Dinner at Mark's Duck House
This was an enormous array of wines drunk with a magnificent display of dim sum from my favorite Hong Kong-styled Chinese restaurant in northern Virginia, Mark's Duck House. There were two corked bottles, including the famous 1996 Penfold's Grange and Henri Bonneau's 1995 Châteauneuf du Pape Marie Beurrier. An oxidized bottle of Lafon's 1992 Meursault Perrières may have just been badly stored, but it showed poorly. As for the other whites, the 1988 Cronin Chardonnay Ventana Vineyards is holding onto life with extremely high acid, but little character or fruit. The Rockford 2000 Riesling was disappointingly thin for such a high quality producer, and the 1997 Bernard Morey Chassagne Montrachet Les Caillerets seemed artificially acidulated and lacking depth. One would have thought, based on the fact that it goes for about $1,000 a bottle, that the 1997 DRC Montrachet would have won hands down over the other whites. It's an outstanding wine. Very evolved for a 1997 with a hint of oxidation, but gorgeous honeysuckle, caramel, and sweet jammy pear flavors. However, I wouldn't risk aging it more than another 2-3 years.
One of the two stars of the white line-up was the spectacular, other-worldly 1996 Marcassin Chardonnay Marcassin Vineyard. It possessed more minerality and depth than the Montrachet as well as more alcohol. This is a brilliant Chardonnay that can be out of control. It is best drunk over the next 4-5 years. While the 2000 vintage is somewhat underwhelming for the northern Rhône red wines, it is a stunning vintage for the whites. The 2000 Chapoutier Ermitage Cuvée l'Orée is pure liquid minerals with hints of honeysuckle, white peaches, and tropical fruits. It is unctuously-textured and massive, but with enough acidity to provide definition. I wonder if this wine will shut down in a couple of years? At present, it is out of this world!
We had two great bottles of Bollinger R. D. Champagne. The 1988 has a certain toughness and austerity, but it is very high quality as well as extremely intellectual. The 1990 is one of the finest R. D.'s I have ever tasted. A powerful, full-bodied, intense, traditionally made Champagne, the likes of which are increasingly rare, it should last for 10-15 years.
Experience has shown that Rhône wines, particularly southern Rhones, and Nebbiolo-based wines tend to work best with dim sum dishes, even though 90% of what we eat is seafood. However, a few anomalies were thrown in to satisfy our curiosity. The 1990 Rouget Vosne Romanée Cros Parantoux exhibited a fabulous nose of compost, plum liqueur, cherries, earth, and smoke. It is just hitting full maturity, and is extremely concentrated and intense. There were two Bordeaux. Essentially fully mature, the 1989 La Dominique was splendidly rich, opulent, and hedonistic. The structured, masculine, backward yet promising 1986 Château Margauxworked reasonably well, but these types of wines require meat and potatoes, not Chinese food. I was amazed by the youthfulness of the Château Margaux (which was from my cellar). If La Dominique should be drunk over the next 7-8 years, the Margaux has 50 more years of longevity. Among the Italian offerings was a strong effort from Sandrone, the powerful 1995 Barolo. Still an adolescent, it offered excellent sweet black cherry fruit and earth notes, medium body, and long, luscious flavors. At least one person on Mark Squires' message board claims 1998 was bad for Barbaresco, so we decided to do a comparison of the opulently-styled 1997 and 1998 Barbarescos of Albino Rocca. The 1997 is a flamboyant, exotic, and nearly over the top Barbaresco with an abundance of fruit, glycerin, and concentration. The more restrained 1998 is gorgeously rich, ripe, symmetrical, and well-balanced. Both are great Barbarescos, so whoever claims something is wrong with these 1998s might need to taste again.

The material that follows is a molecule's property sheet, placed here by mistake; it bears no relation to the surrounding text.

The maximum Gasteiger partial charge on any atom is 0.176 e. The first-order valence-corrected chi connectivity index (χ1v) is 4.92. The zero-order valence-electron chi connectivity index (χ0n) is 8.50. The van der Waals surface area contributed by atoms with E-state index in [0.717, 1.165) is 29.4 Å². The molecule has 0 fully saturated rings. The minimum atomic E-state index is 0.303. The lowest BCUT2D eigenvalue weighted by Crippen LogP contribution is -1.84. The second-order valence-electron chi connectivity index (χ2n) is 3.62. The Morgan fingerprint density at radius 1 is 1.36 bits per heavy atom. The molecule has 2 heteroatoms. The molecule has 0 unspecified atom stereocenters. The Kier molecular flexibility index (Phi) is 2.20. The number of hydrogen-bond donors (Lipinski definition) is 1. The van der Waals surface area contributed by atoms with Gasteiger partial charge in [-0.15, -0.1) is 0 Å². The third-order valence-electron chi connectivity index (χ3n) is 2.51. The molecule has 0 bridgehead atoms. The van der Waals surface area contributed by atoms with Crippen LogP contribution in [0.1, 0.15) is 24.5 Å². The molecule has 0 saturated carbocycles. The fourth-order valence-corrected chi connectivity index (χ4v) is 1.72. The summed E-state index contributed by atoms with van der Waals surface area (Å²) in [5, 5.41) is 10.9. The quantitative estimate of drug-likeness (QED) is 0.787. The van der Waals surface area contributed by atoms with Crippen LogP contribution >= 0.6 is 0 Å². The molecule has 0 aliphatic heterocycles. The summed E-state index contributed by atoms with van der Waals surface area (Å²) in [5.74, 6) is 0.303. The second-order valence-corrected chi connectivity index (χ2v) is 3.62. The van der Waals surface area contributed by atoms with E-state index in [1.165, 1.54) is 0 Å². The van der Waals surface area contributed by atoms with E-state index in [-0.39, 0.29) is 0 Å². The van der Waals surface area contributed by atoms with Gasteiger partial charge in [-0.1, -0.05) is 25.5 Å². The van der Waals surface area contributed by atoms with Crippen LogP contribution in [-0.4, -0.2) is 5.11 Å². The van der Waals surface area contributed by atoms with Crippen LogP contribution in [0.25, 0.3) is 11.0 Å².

From Côte Rôtie, we had Guigal's perfect 1991 La Mouline. Every time I have this splendid wine it seems to score between 96 and 100, with most bottles hitting the three digit score. Extremely supple, forward, and showy, I can't imagine it is going to be one of the longest lived La Moulines, but wow, what a spectacular wine to drink now and over the next 8-10 years. While Guigal's 1976 Côte Rôtie is still holding up, it is beginning to reveal some pink at the edge as well as some hardness in the finish. Nevertheless, it offers a gorgeous bouquet of tapenade, black fruits, truffles, and a hint of honeysuckle. It is a more burly, rustic, and concentrated effort than the 1985 Jamet, which displays a touch of brett in its pepper, black fruit, and dusty, earthy personality. I have had better bottles of this cuvée. This one, which came from my cellar, was fully mature, and suggested consumption over the next 4-5 years is warranted.
Châteauneuf du Pape works spectacularly well with this food. The 1989 Beaucastel was rocking on this occasion. Still black/purple-colored, it offered fabulous concentrated blackberry, truffle, licorice, earthy, and peppery notes in a full-bodied, opulent style. As has been reported, Beaucastel had some defective corks in 1989, causing leakage in some of their wines. However, this cork was in perfect condition, and the wine was nearly perfect. A nearly perfect wine was the 1998 Vieux Donjon. This is a limited cuvée of just over 100 cases that is made in only the top vintages. Essentially, it is only sold to a handful of the estate's friends. After a lot of begging, I managed to purchase a handful of bottles. Put the regular cuvée of Vieux Donjon on steroids and what you get is a spectacularly complex, sumptuous, super-concentrated Vieux Donjon that must be tasted to be believed. It is a magnificent offering from this profound Châteauneuf du Pape vintage.
Despite the disappointments of the corked and oxidized wines, this was a spectacular evening of great wines and sumptuous food!
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